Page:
By any measure you care to use – family, friends, church or community – Bill Miles made a difference.
Even now, twelve years after his death in 1998 at the age of 76, one of his sons, David Miles, will cry while talking about him. Bill Miles’s family and old friends can congregate and worship at St. Patrick’s Catholic Church on N. Beckley Station Road, a church that Miles helped create not far from his beloved family farm on Shelbyville Road.
It’s also safe to say that were it not for his love of that farm, his willingness to renovate, preserve and protect what had become a barren dumping ground marked with a series of steadily eroding fishing lakes and polluted water, The Parklands of Floyds Fork would have a different look and attraction – or at least a very different northern entrance.
So Bill Miles, who grew up with nothing and had even less after the 1937 Flood buried his family’s small dairy farm, left a rich legacy far beyond anything he could have accumulated or imagined.
“He was a mentor to so many people, but he never sought to be one,” David Miles said of his father. “He was the very essence of life itself.”
It was a life built on hard work – and a natural ability to use his head and his hands. Bill Miles’s father was disabled; suffered with tuberculosis and had lost one arm in an industrial accident; his four sons and wife kept the diary farm going, grew their food in its soil.
“They worked…and they could eat,” said David Miles. “My mother came from a similar kind of background.”
Bill Miles rode a bicycle from that farm near the Outer Loop and Minors Lane to downtown Louisville to learn a trade at Manual High School, then located at Brook and Oak Streets.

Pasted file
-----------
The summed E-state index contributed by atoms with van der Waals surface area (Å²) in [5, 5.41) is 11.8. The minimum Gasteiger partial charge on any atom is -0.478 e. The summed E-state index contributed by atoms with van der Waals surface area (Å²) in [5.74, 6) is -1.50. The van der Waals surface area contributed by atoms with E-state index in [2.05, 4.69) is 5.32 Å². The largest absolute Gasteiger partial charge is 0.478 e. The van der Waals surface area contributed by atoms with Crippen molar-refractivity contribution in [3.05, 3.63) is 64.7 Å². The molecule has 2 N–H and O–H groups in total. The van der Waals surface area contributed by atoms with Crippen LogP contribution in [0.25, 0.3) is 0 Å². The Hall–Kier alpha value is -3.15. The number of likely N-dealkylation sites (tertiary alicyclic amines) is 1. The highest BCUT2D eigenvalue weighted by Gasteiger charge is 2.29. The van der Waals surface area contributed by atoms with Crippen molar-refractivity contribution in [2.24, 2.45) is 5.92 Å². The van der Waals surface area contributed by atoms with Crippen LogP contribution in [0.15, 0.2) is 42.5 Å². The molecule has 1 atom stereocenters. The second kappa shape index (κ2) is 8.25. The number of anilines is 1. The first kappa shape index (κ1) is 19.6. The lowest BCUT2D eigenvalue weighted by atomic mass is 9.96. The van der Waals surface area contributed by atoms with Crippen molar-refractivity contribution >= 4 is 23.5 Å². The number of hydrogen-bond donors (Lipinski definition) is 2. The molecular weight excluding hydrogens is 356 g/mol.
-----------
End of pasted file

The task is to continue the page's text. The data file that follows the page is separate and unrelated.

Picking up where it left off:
After graduation he attended a diesel engine school, sharpened his math skills, worked for a brake company and then an equipment company, founded his own automotive repair shop – and saw it fail.
In the late 1940s and early 1950s he worked as a mechanic for William Tractor Company, steadily repairing equipment as the company helped build the historic, mile-long Wolf Creek Dam on the Cumberland River creating the 65,000-acre Lake Cumberland.
He would eventually work for the construction companies on three of Louisville’s largest construction projects; the Louisville floodwall; General Electric; the state fairgrounds. He would take a job maintaining the equipment for the state highway department, would become director of the Kentucky Department of Transportation.
Along the way he – and several partners – helped create the Kentucky Machinery, a coal mining equipment and construction company of which he would become vice-president and general manager.
His family, searching for words for his eulogy, described him as complex, demanding, frugal and competitive, a resilient and energetic, self-made man who was also analytical, spiritual, compassionate, forgiving, loving and blessed.
“Failure,” said David at his at his father’s funeral “was not an option.”
Along with his other ventures Bill Miles and his brothers became very involved in buying, selling and renovating farms; one of the first was a 237-acre farm in Hardin County.
David Miles – whose family then lived in a small subdivision in Okolona at the time – has fond memories of working on weekends on that farm.
“It was another disaster that they bought,” he said. “And we cleaned that farm up and fenced it.
“As a matter of fact, that’s where I learned how to start working…From the time I was out of the seventh grade on, I was down there helping them.”
It was a routine that would become familiar over the years; the Miles family and friends picking up rocks, building fences, pushing and re-shaping eroded soil with bulldozers and tractors, much of the work done using old equipment also given new life with their ever-capable hands.
“I was operating equipment, doing all kinds of crazy stuff too young for a little kid to be doing,” Miles said, “but farm kids have a whole different perspective on that.”